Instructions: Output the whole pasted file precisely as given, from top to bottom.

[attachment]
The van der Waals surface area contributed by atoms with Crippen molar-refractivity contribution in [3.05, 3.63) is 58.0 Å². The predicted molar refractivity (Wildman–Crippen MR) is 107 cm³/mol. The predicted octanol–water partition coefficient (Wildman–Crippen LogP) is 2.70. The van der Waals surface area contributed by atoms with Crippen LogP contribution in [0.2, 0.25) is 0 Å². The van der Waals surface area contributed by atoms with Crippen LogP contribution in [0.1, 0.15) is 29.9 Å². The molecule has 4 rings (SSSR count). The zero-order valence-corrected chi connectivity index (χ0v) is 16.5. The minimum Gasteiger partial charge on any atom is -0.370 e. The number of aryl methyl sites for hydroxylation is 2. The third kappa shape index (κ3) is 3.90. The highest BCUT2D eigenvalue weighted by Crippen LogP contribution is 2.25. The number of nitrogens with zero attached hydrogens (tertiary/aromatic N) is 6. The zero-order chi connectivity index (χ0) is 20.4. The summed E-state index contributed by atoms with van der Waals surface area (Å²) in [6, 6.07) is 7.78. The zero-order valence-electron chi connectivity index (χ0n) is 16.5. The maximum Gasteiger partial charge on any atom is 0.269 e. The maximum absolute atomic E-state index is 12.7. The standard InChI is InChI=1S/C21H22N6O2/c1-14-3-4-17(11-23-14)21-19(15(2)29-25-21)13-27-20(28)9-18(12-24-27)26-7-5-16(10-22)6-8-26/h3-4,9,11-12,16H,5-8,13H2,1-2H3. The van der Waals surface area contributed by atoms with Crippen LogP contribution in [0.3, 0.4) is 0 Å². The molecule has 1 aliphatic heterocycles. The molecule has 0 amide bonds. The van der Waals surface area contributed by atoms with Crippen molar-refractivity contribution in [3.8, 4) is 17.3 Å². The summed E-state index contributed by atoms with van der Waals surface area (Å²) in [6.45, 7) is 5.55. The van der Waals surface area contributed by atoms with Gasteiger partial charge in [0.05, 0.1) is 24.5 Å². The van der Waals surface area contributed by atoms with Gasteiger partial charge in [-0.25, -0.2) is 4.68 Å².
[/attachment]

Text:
The van der Waals surface area contributed by atoms with Crippen molar-refractivity contribution in [3.05, 3.63) is 58.0 Å². The predicted molar refractivity (Wildman–Crippen MR) is 107 cm³/mol. The predicted octanol–water partition coefficient (Wildman–Crippen LogP) is 2.70. The van der Waals surface area contributed by atoms with Crippen LogP contribution in [0.2, 0.25) is 0 Å². The van der Waals surface area contributed by atoms with Crippen LogP contribution in [0.1, 0.15) is 29.9 Å². The molecule has 4 rings (SSSR count). The zero-order valence-corrected chi connectivity index (χ0v) is 16.5. The minimum Gasteiger partial charge on any atom is -0.370 e. The number of aryl methyl sites for hydroxylation is 2. The third kappa shape index (κ3) is 3.90. The highest BCUT2D eigenvalue weighted by Crippen LogP contribution is 2.25. The number of nitrogens with zero attached hydrogens (tertiary/aromatic N) is 6. The zero-order chi connectivity index (χ0) is 20.4. The summed E-state index contributed by atoms with van der Waals surface area (Å²) in [6, 6.07) is 7.78. The zero-order valence-electron chi connectivity index (χ0n) is 16.5. The maximum Gasteiger partial charge on any atom is 0.269 e. The maximum absolute atomic E-state index is 12.7. The standard InChI is InChI=1S/C21H22N6O2/c1-14-3-4-17(11-23-14)21-19(15(2)29-25-21)13-27-20(28)9-18(12-24-27)26-7-5-16(10-22)6-8-26/h3-4,9,11-12,16H,5-8,13H2,1-2H3. The van der Waals surface area contributed by atoms with Crippen LogP contribution in [0.3, 0.4) is 0 Å². The molecule has 1 aliphatic heterocycles. The molecule has 0 amide bonds. The van der Waals surface area contributed by atoms with Crippen molar-refractivity contribution in [3.8, 4) is 17.3 Å². The summed E-state index contributed by atoms with van der Waals surface area (Å²) in [6.45, 7) is 5.55. The van der Waals surface area contributed by atoms with Gasteiger partial charge in [0.05, 0.1) is 24.5 Å². The van der Waals surface area contributed by atoms with Gasteiger partial charge in [-0.25, -0.2) is 4.68 Å².